- The resistance increases the further you move into a resisted position. This means the exercise gets harder as you get to the least stable point of the movement, pure gold for stabilizer muscles.
- They can be used to simultaneously support and encourage muscles and joints into positions that they wouldn’t otherwise be capable of. Leveraged properly, this means increased mobility in the key golf areas of the shoulder, mid/upper back and hips.
The Worst: No. 1 — Home Ab Machine
- Score: 11 out of 35
Even setting aside the cringeworthy TV ads selling you lies, this equipment is the worst! The last thing a seated and sedentary society needs to do is be hunched over and crunncing ourselves into oblivion. The one that goes straight up and down is bad, it will shorten your already chronically tight abs and hip flexors and pull you into a more hunched posture.
The side-to-side version is the absolute pits for golfers. In a sport where the majority of people already have too much lateral flexion (side bend) in their swings, the last thing we want to be doing is repeating this action over-and-over again. It trains poor movement patterns, puts you at significant risk of low back injury and no, sorry, it won’t make your love handles melt away like butter.
The Best: No. 1 — Postural Training Aids
- Score: 33 out of 35
Posture, Posture, Posture. I talk about it a lot, but it’s hard to stress how strongly I feel about training posture and dynamic rotation movement patterns. Without proper set up, it’s almost impossible to move well during your golf swing. Like anything, good set up posture is trained, not just assumed. These pieces of equipment have been designed for this exact purpose. They can be used anywhere and by anyone to directly assist the most important part of their golf swing — posture and quality rotation.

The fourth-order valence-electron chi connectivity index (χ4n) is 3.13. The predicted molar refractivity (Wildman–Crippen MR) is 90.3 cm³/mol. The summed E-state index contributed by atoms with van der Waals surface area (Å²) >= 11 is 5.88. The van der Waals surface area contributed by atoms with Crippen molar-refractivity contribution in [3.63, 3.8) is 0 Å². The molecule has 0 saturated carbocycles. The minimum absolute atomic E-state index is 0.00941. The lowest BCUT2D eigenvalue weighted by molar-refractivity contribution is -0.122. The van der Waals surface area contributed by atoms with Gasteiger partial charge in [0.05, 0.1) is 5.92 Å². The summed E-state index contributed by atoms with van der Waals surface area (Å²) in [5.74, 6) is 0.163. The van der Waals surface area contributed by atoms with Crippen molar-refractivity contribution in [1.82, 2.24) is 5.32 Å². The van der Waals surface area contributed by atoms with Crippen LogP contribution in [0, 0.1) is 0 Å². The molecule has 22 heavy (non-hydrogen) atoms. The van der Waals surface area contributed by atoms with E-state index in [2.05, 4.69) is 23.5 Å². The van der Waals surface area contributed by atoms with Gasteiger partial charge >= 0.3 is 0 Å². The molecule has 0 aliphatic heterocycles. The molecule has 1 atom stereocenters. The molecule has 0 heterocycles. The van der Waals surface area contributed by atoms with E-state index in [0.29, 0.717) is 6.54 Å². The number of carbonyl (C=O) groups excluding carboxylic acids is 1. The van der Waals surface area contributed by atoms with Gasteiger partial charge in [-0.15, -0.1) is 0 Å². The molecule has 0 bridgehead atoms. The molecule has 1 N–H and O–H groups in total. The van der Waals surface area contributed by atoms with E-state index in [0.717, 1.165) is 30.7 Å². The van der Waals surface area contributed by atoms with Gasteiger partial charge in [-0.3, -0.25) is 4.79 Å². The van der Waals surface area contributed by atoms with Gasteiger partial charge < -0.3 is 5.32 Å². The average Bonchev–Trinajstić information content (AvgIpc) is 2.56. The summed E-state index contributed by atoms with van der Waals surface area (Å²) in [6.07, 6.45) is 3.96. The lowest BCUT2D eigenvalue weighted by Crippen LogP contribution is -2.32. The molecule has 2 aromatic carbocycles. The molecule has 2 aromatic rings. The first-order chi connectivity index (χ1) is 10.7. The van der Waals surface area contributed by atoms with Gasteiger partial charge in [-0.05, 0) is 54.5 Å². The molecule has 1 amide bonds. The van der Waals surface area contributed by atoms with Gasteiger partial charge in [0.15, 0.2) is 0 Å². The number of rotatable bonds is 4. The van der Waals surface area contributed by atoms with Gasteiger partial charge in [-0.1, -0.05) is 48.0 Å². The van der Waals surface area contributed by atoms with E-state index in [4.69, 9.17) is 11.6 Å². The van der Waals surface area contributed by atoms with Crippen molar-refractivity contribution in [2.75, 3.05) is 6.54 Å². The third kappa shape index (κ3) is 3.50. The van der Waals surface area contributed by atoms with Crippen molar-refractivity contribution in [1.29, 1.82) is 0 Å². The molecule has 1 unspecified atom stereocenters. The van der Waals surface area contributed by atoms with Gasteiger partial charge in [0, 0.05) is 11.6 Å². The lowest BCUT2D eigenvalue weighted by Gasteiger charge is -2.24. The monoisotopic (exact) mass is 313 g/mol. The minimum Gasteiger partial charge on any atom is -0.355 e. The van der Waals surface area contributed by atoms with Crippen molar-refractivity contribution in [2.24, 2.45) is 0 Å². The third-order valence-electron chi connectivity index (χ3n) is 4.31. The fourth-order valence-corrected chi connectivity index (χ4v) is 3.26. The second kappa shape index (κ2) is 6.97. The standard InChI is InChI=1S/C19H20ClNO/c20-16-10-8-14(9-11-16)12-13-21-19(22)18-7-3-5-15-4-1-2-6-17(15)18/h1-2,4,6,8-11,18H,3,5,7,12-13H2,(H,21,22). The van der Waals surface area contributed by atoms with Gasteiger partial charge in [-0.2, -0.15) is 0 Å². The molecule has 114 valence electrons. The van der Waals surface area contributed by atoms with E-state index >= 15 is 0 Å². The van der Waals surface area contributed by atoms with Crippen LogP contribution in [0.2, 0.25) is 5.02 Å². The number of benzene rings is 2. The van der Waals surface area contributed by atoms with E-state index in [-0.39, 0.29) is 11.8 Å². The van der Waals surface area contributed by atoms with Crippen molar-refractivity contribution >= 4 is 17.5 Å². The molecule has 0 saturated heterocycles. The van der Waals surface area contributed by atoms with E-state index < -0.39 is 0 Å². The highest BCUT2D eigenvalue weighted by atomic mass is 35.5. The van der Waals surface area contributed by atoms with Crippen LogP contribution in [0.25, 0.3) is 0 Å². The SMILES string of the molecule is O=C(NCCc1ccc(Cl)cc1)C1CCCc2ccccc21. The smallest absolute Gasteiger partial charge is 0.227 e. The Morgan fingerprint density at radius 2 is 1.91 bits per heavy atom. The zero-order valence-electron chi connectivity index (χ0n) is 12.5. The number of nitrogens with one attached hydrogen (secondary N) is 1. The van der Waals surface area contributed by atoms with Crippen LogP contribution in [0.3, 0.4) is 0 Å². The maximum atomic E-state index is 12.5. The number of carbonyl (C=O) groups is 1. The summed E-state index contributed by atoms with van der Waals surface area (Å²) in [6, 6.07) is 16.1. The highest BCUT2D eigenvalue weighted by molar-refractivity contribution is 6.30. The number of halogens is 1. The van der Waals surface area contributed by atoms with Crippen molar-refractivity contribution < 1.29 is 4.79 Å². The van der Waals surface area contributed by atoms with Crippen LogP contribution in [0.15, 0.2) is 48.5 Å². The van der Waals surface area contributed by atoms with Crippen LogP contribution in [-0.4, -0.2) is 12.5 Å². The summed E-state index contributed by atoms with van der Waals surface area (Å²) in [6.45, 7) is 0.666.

So there we have it. I’m sorry if I criticized your favorite piece of gear and caused you to question its inclusion in your gym routine. Hopefully it will encourage you to relegate it to the garage and pick up something useful instead!
On the flipside, I’m happy if I validated what you already use or even inspired you to add a couple of useful items to your golf fitness equipment kit.
Check out Golf Fit Pro to take a closer look at some of the items detailed above.